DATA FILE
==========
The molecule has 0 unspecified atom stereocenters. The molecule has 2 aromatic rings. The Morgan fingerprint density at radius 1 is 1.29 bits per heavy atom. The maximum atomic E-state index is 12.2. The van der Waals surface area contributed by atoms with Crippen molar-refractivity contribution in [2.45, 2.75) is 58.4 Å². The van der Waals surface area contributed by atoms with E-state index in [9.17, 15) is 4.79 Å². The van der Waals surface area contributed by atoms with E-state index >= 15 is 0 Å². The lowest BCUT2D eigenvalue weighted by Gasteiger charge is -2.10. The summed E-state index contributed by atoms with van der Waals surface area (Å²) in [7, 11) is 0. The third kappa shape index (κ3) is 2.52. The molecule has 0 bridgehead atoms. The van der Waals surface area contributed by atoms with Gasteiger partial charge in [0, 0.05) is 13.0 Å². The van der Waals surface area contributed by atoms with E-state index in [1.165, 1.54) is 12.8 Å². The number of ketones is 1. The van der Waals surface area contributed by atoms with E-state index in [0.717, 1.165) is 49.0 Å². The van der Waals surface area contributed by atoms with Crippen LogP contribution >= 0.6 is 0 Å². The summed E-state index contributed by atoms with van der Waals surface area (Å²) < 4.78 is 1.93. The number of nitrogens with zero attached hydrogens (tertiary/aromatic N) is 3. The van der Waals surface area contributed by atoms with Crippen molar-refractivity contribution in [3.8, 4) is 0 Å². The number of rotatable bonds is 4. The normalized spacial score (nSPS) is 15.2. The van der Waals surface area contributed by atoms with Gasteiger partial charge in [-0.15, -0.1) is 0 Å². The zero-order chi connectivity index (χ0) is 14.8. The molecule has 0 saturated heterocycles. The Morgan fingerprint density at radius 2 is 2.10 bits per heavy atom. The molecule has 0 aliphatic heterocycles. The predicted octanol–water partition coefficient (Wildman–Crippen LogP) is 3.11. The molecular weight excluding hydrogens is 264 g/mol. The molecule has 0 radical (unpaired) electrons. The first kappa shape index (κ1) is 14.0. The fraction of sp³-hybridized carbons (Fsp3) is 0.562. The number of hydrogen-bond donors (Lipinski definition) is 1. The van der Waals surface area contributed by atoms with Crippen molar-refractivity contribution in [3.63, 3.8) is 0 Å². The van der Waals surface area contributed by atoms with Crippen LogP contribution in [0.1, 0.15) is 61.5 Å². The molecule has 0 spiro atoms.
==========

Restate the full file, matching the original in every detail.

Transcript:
The molecule has 0 unspecified atom stereocenters. The molecule has 2 aromatic rings. The Morgan fingerprint density at radius 1 is 1.29 bits per heavy atom. The maximum atomic E-state index is 12.2. The van der Waals surface area contributed by atoms with Crippen molar-refractivity contribution in [2.45, 2.75) is 58.4 Å². The van der Waals surface area contributed by atoms with E-state index in [9.17, 15) is 4.79 Å². The van der Waals surface area contributed by atoms with E-state index >= 15 is 0 Å². The lowest BCUT2D eigenvalue weighted by Gasteiger charge is -2.10. The summed E-state index contributed by atoms with van der Waals surface area (Å²) in [7, 11) is 0. The third kappa shape index (κ3) is 2.52. The molecule has 0 bridgehead atoms. The van der Waals surface area contributed by atoms with Gasteiger partial charge in [0, 0.05) is 13.0 Å². The van der Waals surface area contributed by atoms with E-state index in [1.165, 1.54) is 12.8 Å². The number of ketones is 1. The van der Waals surface area contributed by atoms with E-state index in [0.717, 1.165) is 49.0 Å². The van der Waals surface area contributed by atoms with Crippen LogP contribution >= 0.6 is 0 Å². The summed E-state index contributed by atoms with van der Waals surface area (Å²) < 4.78 is 1.93. The number of nitrogens with zero attached hydrogens (tertiary/aromatic N) is 3. The van der Waals surface area contributed by atoms with Crippen molar-refractivity contribution in [3.8, 4) is 0 Å². The number of rotatable bonds is 4. The normalized spacial score (nSPS) is 15.2. The van der Waals surface area contributed by atoms with Gasteiger partial charge in [-0.15, -0.1) is 0 Å². The zero-order chi connectivity index (χ0) is 14.8. The molecule has 0 saturated heterocycles. The Morgan fingerprint density at radius 2 is 2.10 bits per heavy atom. The molecule has 0 aliphatic heterocycles. The predicted octanol–water partition coefficient (Wildman–Crippen LogP) is 3.11. The molecular weight excluding hydrogens is 264 g/mol. The molecule has 0 radical (unpaired) electrons. The first kappa shape index (κ1) is 14.0. The fraction of sp³-hybridized carbons (Fsp3) is 0.562. The number of hydrogen-bond donors (Lipinski definition) is 1. The van der Waals surface area contributed by atoms with Crippen molar-refractivity contribution in [3.63, 3.8) is 0 Å². The van der Waals surface area contributed by atoms with Crippen LogP contribution in [0.1, 0.15) is 61.5 Å². The molecule has 0 spiro atoms.